Jenny Sanchez inducted into Netball Victoria’s Hall of Fame

“Passion with a purpose’’ is the Jenny Sanchez philosophy, as Netball Victoria’s newest Hall of Fame inductee and long-serving former president reflects on a half-century of continuous involvement as a player, coach, and administrator.

Sanchez says she was passionate about creating opportunities for women and girls in a sports system with an entrenched bias towards males, and also about championing netball at both the grassroots and elite level in a whole-of-community approach that is even more important when financial resources can be scarce.

But she was determined to do so by being evidence-based, ethical and strategic. A reliably loud voice at court-side during her beloved Vixens’ games nevertheless sent a clear and broader message.

“One of the real drivers for me was a determination that the sport that had been developed by women, for women, had to be successful. The option of failing just couldn’t be considered,’’ says Sanchez.

“You had to do things, whether they were comfortable or not, if they were strategically right and evidence-based, because we had to get to the point where we had good corporate engagement, good government engagement and our players were having that elite professional-athlete experience.

“I always had faith that we’d get there, but some days you’d go ‘oh, how quickly are we going to get there?’. But we just had to persevere.’’

A huge advocate for the qualities top-level netballers display as “consistently highly-competent, ethical inspiring role models’’ and thrilled that they can now earn a living and forge a full-time career in the sport, Sanchez’s greatest playing achievement was as a defender in a 1982 Victorian Open team that also contained such names as Sue Hawkins, Jane Searle, Noeleen Dix and Kate Palmer.

After a coaching stint with Essendon, she was elected to the Netball Victoria board in 2000 after the late-90s disbanding of the State League Commission, and was president for 12 years until May, 2017, then served a final year as a non-voting associate director to assist with the transition to Suncorp Super Netball.

“I’d had a bit of a taste of being involved in governance on the Commission and pulling some of those strategic levers, and after the commission was disbanded I decided I wanted to be where the power to really influence the future of netball in Victoria was and it was on the Board.”

“I felt we needed to become more driven and strategic in terms of where we were taking the sport. In my view it was a little too conservative and there were some elements where there needed to be cultural change.”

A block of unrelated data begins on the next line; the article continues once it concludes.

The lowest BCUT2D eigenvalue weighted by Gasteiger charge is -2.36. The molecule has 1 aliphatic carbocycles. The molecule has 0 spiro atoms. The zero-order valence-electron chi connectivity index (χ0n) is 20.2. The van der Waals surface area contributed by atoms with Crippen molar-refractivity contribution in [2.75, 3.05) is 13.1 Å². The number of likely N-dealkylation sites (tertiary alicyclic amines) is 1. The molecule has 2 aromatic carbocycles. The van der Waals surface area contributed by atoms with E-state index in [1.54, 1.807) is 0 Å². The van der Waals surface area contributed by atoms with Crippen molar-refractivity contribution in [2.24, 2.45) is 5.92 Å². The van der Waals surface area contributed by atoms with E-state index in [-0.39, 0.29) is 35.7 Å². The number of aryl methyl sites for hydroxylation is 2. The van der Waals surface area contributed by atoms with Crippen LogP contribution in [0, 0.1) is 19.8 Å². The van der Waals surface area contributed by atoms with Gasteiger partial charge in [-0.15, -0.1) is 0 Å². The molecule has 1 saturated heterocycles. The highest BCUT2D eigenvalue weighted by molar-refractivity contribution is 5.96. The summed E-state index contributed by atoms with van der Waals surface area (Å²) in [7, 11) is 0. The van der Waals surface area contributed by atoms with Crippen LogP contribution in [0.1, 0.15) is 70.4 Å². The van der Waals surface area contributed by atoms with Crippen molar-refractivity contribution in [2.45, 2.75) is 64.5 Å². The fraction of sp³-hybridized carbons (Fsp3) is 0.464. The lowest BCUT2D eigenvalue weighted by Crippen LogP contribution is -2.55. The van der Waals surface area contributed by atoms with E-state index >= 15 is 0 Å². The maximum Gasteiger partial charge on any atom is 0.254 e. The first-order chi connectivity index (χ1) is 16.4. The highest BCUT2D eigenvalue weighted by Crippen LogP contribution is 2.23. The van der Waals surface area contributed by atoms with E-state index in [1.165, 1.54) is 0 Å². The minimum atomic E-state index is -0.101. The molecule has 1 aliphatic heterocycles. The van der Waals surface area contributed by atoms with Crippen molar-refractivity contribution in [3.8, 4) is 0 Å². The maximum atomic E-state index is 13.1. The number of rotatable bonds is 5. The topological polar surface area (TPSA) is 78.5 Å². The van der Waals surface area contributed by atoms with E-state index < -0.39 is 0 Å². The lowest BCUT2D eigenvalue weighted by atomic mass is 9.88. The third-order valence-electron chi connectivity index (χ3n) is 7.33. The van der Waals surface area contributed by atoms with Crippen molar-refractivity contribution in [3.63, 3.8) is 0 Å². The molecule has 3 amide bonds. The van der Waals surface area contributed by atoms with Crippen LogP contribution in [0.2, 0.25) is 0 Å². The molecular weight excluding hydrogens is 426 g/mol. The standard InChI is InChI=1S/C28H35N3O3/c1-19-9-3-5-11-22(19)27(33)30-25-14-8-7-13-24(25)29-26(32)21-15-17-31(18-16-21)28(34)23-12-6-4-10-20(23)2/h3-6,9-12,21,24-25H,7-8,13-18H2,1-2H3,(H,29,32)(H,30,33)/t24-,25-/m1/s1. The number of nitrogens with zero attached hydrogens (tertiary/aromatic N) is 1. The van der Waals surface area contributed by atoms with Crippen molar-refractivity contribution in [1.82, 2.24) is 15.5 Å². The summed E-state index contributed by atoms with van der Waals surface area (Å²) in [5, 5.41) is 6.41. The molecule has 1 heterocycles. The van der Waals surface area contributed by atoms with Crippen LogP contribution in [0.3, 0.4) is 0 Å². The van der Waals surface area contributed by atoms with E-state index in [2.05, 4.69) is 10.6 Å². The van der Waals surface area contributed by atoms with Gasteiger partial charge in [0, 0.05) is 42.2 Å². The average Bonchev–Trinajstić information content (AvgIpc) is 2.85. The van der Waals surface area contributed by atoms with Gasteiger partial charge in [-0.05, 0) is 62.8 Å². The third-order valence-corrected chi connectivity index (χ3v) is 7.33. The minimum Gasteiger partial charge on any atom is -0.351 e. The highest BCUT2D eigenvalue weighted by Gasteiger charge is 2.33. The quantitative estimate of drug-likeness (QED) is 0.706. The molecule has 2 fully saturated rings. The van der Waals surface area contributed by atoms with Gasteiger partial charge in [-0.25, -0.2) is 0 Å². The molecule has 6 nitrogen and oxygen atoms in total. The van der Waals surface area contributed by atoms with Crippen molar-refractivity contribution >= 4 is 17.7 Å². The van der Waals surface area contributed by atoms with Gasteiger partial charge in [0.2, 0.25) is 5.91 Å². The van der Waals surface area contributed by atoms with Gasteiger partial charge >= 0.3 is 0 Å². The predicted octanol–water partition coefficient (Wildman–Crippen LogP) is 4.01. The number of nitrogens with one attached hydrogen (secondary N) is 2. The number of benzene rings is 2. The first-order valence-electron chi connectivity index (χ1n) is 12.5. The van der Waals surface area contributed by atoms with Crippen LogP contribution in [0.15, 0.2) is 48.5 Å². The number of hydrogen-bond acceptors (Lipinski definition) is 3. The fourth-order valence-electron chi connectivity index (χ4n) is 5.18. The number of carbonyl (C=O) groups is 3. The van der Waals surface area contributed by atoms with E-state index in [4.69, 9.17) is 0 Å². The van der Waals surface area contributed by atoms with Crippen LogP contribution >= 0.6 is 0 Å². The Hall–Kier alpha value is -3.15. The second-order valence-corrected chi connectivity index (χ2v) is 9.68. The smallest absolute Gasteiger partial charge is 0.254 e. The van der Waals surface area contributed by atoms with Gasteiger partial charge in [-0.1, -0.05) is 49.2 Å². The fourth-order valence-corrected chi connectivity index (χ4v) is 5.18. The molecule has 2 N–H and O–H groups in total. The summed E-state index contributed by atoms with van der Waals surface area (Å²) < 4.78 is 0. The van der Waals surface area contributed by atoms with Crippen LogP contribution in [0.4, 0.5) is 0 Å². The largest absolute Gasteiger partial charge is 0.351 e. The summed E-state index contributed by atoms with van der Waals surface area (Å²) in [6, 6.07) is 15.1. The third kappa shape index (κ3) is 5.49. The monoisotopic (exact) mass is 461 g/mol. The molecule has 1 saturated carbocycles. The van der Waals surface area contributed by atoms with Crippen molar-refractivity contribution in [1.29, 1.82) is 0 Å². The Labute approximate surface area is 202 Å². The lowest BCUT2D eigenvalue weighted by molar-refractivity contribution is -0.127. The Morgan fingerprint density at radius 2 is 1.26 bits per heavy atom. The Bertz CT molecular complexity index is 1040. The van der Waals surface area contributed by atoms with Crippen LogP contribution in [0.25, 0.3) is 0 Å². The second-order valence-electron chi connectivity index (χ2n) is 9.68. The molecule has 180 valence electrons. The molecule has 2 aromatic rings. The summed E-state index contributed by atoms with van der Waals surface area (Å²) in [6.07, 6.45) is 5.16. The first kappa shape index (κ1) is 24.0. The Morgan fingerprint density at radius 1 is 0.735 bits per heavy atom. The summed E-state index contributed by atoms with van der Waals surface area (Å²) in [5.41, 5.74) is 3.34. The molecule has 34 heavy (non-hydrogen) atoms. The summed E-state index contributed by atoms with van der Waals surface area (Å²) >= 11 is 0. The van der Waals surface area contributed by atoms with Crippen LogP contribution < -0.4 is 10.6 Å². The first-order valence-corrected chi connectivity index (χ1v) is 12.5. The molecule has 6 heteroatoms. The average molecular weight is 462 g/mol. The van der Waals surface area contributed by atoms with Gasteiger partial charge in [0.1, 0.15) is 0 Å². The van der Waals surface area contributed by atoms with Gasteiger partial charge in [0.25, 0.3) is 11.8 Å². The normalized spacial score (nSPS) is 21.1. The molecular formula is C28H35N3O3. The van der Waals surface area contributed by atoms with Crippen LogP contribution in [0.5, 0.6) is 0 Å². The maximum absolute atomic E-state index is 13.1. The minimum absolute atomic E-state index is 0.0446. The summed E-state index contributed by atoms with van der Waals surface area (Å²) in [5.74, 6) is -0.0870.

She retains great pride in the 2007 strategic plan, developed by the Board in partnership with the Netball Victoria staff and the community, to lay the foundations for significant change. It was a strategic plan that drove a vision for the whole of the netball community – grassroots to the elite.This whole of sport focus continues to be the foundation of the strategic plan for Netball Victoria.”

Having started out as an eight-year-old who was so keen to follow the coach’s instructions to just get the ball “and throw it that way’’, it took young Jen some time to grasp the concept of throwing it to a teammate, rather than simply the first player she saw going “that way.”

Sanchez’s way has helped greatly in the evolution of Victorian netball, and Hall of Fame admission has come more than 50 years later. Sanchez is grateful for the acknowledgement of her contribution, and respect for what has been achieved.

Yet this last story tells its own tale, and it’s hard not to smile along as Sanchez recalls an exchange early in her presidency when she was standing with then Victorian sports minister Justin Madden.

“Two women from country netball walked up and put their hands in the pocket of my jacket,’’ Sanchez says. “I said ‘what are you doing’, and they said, ‘we’re just checking if your pocket’s dry’.

“I said ‘what do you mean?’ And they said ‘we’re just checking if you’ve become a pocket pisser since you were president, but we’re pleased to tell you that the pocket’s still dry.

“I said to them ‘if you ever think that I have crossed the line and I’m not holding true to what I’ve said, you pick up the phone. And every year when they’d come to the AGM they would check in and let me know my pockets were still dry!”

Written by Linda Pearce


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